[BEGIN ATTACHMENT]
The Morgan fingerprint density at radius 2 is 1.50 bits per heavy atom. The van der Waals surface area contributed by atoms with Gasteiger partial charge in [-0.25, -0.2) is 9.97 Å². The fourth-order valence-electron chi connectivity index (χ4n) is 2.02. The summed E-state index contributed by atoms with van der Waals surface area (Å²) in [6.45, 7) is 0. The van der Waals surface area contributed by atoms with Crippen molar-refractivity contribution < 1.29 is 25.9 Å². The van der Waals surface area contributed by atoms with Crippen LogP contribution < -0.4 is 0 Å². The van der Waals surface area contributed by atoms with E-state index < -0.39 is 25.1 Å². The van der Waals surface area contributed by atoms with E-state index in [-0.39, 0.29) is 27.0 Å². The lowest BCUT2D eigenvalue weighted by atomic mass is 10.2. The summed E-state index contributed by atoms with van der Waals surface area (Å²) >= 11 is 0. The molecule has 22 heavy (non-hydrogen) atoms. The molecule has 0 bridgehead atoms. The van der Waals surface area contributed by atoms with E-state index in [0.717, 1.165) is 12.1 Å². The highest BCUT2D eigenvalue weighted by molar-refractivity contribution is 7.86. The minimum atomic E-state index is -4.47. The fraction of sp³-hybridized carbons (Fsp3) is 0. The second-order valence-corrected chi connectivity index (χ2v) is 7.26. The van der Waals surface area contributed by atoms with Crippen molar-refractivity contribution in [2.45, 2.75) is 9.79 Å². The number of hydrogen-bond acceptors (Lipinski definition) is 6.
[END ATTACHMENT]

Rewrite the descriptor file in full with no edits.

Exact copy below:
The Morgan fingerprint density at radius 2 is 1.50 bits per heavy atom. The van der Waals surface area contributed by atoms with Gasteiger partial charge in [-0.25, -0.2) is 9.97 Å². The fourth-order valence-electron chi connectivity index (χ4n) is 2.02. The summed E-state index contributed by atoms with van der Waals surface area (Å²) in [6.45, 7) is 0. The van der Waals surface area contributed by atoms with Crippen molar-refractivity contribution < 1.29 is 25.9 Å². The van der Waals surface area contributed by atoms with Crippen LogP contribution < -0.4 is 0 Å². The van der Waals surface area contributed by atoms with E-state index < -0.39 is 25.1 Å². The van der Waals surface area contributed by atoms with E-state index in [-0.39, 0.29) is 27.0 Å². The lowest BCUT2D eigenvalue weighted by atomic mass is 10.2. The summed E-state index contributed by atoms with van der Waals surface area (Å²) >= 11 is 0. The molecule has 22 heavy (non-hydrogen) atoms. The molecule has 0 bridgehead atoms. The van der Waals surface area contributed by atoms with E-state index in [0.717, 1.165) is 12.1 Å². The highest BCUT2D eigenvalue weighted by molar-refractivity contribution is 7.86. The minimum atomic E-state index is -4.47. The fraction of sp³-hybridized carbons (Fsp3) is 0. The second-order valence-corrected chi connectivity index (χ2v) is 7.26. The van der Waals surface area contributed by atoms with Crippen molar-refractivity contribution in [2.45, 2.75) is 9.79 Å². The number of hydrogen-bond acceptors (Lipinski definition) is 6.